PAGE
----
By April Fleetwood on May 15th, 2020
Blended and online learning are still relatively new modes of Kindergarten-12th grade learning. As they continue to grow, learning more about what makes them effective for students is critically important.
Research and Evaluation is an arm of our Analysis, Assessment, and Accountability department at Florida Virtual School. Part of this team’s work includes collaborating with universities and other research partners to broaden and contribute to blended and online learning research focused on primary and secondary educational environments.Continue reading
By Lori Wurtzel on March 21st, 2016
The ESSA will replace the familiar No Child Left Behind Act as the federal government’s comprehensive legislation which governs education and, famously, accountability for schools, teachers, districts, and states.
This new collection of laws will certainly usher in a period of change for American schools – but just how much does it change, and when (and how) will that change occur? Continue reading
By Guest Blogger on June 3rd, 2015
I recently read an article entitled “Strengths & Weaknesses of Online Learning.” The article mentioned the following advantages to online learning:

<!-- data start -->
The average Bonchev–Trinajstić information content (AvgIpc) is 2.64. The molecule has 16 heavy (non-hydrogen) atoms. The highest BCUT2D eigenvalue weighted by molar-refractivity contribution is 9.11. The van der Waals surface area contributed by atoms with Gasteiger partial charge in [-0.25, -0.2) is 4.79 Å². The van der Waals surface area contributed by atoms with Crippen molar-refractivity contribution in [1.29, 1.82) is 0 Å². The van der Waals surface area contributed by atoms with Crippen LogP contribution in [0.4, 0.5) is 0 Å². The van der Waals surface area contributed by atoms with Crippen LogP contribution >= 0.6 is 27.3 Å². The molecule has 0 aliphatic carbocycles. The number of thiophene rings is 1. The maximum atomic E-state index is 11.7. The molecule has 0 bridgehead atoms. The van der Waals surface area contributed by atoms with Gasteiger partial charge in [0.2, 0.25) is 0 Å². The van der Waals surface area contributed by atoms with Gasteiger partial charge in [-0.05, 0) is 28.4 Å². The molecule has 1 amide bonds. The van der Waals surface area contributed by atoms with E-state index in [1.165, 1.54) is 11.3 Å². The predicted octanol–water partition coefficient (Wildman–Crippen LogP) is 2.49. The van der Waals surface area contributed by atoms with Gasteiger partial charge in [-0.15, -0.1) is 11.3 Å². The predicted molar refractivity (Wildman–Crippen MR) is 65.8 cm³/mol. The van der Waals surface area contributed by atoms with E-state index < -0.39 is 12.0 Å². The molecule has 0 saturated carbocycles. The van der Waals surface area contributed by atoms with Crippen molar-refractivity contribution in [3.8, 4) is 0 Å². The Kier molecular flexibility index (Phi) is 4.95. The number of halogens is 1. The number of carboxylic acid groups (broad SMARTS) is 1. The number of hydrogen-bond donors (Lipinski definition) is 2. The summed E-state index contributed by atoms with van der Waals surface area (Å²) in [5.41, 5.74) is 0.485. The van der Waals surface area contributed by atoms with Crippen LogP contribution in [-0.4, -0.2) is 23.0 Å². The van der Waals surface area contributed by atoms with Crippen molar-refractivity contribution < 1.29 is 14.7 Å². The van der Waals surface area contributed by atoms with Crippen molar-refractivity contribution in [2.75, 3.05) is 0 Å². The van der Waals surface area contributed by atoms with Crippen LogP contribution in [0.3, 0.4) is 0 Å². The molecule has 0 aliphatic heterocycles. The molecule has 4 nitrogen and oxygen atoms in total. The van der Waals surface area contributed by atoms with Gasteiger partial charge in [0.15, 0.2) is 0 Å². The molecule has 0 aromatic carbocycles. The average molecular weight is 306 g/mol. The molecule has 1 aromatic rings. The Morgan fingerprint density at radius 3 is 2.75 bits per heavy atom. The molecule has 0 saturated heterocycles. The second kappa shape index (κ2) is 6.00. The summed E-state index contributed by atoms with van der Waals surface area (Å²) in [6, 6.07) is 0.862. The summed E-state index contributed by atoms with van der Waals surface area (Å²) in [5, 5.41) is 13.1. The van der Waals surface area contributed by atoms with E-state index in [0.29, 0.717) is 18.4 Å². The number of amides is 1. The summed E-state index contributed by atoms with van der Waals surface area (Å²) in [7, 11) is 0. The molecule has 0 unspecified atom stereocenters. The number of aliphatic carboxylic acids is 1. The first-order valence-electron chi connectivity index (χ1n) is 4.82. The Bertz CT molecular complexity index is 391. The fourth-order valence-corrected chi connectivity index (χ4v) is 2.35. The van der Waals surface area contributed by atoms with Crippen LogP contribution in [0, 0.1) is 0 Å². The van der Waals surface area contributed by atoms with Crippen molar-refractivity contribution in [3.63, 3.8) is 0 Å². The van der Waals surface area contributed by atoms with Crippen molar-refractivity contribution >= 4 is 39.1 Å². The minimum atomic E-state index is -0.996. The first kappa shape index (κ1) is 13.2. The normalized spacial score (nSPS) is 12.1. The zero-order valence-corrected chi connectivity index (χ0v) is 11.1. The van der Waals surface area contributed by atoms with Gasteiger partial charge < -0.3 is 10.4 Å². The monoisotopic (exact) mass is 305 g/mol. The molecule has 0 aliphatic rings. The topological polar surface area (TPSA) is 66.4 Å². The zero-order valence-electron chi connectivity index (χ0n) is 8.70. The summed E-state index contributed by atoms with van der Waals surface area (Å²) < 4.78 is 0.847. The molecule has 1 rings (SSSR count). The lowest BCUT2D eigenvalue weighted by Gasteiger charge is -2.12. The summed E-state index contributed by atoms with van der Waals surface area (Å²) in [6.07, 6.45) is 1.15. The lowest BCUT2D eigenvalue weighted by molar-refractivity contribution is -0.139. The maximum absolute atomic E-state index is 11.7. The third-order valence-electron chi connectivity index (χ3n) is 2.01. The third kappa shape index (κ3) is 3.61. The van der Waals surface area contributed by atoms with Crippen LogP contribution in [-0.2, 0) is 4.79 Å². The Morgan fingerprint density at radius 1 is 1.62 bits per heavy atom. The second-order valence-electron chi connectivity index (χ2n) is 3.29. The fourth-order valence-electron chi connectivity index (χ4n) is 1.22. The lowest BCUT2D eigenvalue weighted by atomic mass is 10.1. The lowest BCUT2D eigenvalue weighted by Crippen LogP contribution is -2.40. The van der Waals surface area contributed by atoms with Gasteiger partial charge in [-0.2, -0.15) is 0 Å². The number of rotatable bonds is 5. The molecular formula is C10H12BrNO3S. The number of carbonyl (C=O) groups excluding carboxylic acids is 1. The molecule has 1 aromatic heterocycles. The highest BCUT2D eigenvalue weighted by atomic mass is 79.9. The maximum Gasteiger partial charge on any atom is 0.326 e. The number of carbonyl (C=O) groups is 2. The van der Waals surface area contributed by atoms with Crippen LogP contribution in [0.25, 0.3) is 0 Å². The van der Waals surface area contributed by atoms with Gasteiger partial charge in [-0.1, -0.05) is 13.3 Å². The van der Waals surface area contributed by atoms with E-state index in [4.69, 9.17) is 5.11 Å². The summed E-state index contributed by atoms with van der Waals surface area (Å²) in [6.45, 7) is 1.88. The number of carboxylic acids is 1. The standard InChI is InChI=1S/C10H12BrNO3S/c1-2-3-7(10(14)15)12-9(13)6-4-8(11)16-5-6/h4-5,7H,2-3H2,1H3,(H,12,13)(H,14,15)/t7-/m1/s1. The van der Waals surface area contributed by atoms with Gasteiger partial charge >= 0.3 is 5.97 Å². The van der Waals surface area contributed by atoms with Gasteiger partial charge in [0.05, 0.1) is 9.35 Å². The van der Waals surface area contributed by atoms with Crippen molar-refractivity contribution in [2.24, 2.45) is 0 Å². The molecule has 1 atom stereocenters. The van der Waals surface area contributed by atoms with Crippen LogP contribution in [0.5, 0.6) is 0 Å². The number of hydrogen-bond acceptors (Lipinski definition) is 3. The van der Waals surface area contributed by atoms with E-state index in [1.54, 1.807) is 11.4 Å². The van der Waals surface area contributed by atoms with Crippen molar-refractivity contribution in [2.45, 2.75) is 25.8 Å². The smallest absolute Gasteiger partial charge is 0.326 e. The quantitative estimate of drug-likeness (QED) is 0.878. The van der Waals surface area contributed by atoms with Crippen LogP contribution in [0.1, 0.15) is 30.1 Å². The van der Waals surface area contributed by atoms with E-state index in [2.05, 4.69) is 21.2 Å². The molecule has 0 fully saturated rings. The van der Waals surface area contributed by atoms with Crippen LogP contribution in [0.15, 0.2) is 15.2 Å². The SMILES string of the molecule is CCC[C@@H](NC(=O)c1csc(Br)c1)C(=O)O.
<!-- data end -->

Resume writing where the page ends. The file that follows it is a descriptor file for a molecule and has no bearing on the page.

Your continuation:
Flexibility in time and place…Synergy…Student Centered…Access to Resources…High Quality Dialogue…Level Playing Field…Creative Teaching…
I found this interesting, but the weaknesses really caught my attention. Continue reading
By Guest Blogger on November 25th, 2014
School is out this week in celebration of Thanksgiving, which seems appropriate, because this year I am most thankful for teachers. If there is a teacher at your pilgrim celebration, please let them have the biggest drumstick, the last piece of pumpkin pie, or the preferred napping spot in front of the football game. This year, more than ever, they have earned it.
Education is in a cycle of dramatic change (thankfully) but in lieu of a better system, traditional schools are placing more burdens on classroom teachers. Administrators add accountability metrics, but take away autonomy. Districts add high stakes testing, but take away class time for teaching. States add new standards, demand new teaching methods, and require new paperwork, while reducing budgets, salaries, and benefits. Not exactly what most teachers signed up for. Continue reading